Dandelion Tea? Gross. Dandelion Tires? Genius.

Dandelions. We’ve all seen ‘em, bees love ‘em… some weirdos even drink dandelion tea (barf). But if Continental Tire gets its way, you’ll soon find dandelions in an even more unlikely place — your car. Your car’s tires, to be specific.

We’ve written about dandelion tires on the RightTurn blog before. Back in 2013, the breakthrough was that scientists figured out how to fiddle with he plant’s enzymes to prevent the milky latex it oozes from gumming up when exposed to air.

The hope was that this latex could them be harvested in sufficient amounts to be used as a raw material for rubber products.

Continental tested Taraxagum tires (dandelion tires) in 2014, and the company now expects to bring tires containing dandelion latex to consumers within the next 5 to 10 years.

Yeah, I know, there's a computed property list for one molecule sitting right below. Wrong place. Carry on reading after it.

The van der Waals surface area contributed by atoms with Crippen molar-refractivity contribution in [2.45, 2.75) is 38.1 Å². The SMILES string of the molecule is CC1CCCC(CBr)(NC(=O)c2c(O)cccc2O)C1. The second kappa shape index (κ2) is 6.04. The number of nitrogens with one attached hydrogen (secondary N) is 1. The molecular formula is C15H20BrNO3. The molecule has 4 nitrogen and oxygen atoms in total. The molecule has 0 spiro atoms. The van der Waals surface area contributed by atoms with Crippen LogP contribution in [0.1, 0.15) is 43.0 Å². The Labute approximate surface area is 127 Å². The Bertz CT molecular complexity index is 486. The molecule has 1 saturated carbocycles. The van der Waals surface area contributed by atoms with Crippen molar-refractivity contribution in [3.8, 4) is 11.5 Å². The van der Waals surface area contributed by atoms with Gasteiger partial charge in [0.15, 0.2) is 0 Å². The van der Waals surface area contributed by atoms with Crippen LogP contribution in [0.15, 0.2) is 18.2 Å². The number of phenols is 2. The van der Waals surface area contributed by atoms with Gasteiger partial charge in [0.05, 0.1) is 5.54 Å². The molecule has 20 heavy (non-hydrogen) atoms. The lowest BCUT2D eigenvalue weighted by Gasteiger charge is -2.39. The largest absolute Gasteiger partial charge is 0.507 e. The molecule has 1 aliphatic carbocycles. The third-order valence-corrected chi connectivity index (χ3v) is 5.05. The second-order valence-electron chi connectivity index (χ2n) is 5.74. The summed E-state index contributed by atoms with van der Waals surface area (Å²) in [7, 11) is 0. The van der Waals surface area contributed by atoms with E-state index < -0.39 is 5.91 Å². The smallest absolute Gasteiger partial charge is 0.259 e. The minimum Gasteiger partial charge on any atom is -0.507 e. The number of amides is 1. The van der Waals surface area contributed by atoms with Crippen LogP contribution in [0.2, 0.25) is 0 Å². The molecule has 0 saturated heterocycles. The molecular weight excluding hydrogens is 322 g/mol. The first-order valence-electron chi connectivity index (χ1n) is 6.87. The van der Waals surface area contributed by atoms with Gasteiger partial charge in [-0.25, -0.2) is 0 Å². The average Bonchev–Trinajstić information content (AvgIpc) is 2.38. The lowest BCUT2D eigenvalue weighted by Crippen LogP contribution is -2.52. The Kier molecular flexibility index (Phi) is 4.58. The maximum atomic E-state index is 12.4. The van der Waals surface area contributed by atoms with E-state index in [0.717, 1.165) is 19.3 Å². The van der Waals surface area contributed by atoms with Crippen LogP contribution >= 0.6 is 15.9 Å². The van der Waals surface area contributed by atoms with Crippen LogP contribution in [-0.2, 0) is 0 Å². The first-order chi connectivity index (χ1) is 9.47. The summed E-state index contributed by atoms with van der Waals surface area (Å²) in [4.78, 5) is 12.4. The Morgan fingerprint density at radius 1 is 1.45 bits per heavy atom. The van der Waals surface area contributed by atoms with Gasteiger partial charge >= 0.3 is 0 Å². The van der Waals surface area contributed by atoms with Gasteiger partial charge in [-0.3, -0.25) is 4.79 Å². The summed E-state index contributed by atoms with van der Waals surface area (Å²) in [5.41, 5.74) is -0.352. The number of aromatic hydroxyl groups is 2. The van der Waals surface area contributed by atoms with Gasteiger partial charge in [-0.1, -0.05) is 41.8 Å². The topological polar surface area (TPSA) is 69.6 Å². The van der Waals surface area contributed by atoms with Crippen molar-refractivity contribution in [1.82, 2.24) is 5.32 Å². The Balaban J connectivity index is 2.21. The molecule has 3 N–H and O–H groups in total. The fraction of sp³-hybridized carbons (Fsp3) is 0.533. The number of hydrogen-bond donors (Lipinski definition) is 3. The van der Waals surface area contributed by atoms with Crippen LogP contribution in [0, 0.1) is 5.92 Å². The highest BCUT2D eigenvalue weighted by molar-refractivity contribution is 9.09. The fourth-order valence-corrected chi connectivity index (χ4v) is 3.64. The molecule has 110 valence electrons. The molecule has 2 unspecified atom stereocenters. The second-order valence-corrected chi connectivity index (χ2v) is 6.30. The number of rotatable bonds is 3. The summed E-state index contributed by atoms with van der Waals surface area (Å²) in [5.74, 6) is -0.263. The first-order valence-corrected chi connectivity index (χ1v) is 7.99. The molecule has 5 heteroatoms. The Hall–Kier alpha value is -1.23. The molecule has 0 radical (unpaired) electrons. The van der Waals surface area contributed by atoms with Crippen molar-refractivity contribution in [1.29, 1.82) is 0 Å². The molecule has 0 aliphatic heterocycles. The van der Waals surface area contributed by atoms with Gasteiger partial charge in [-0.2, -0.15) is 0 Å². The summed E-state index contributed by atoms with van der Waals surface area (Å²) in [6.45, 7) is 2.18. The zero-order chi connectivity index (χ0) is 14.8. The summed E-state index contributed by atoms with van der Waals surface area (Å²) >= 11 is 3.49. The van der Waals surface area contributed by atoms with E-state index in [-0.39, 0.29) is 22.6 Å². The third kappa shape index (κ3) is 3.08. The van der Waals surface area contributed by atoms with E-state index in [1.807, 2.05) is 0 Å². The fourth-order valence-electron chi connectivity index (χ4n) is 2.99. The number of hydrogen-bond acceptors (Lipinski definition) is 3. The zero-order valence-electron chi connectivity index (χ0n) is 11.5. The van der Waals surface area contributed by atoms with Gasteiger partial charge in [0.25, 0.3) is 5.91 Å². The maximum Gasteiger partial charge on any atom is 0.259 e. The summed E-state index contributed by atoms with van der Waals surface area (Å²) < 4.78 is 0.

Roughly a third of a typical car tire is made of natural rubber, and today this natural rubber comes from rubber trees. It isn’t that dandelion rubber is superior to rubber tree rubber, it’s that it could potentially be a much more abundant source.

Rubber trees only grow in warm climates near the equator, and it takes 7 years for a new rubber tree to start producing latex. But as anyone with a lawn can attest, dandelions aren’t hard to come by, and they grow much faster (less than 100 days).

You know what else is growing fast? The global demand for rubber. Being able get rubber from dandelions could help meet this demand.

Watch this video to learn more about Continental’s dandelion tires:

By the way — anyone out there actually tried dandelion tea? I’m curious what you think. I’m not about to try it myself after seeing Google’s autocomplete:

dandelion tea tastes awful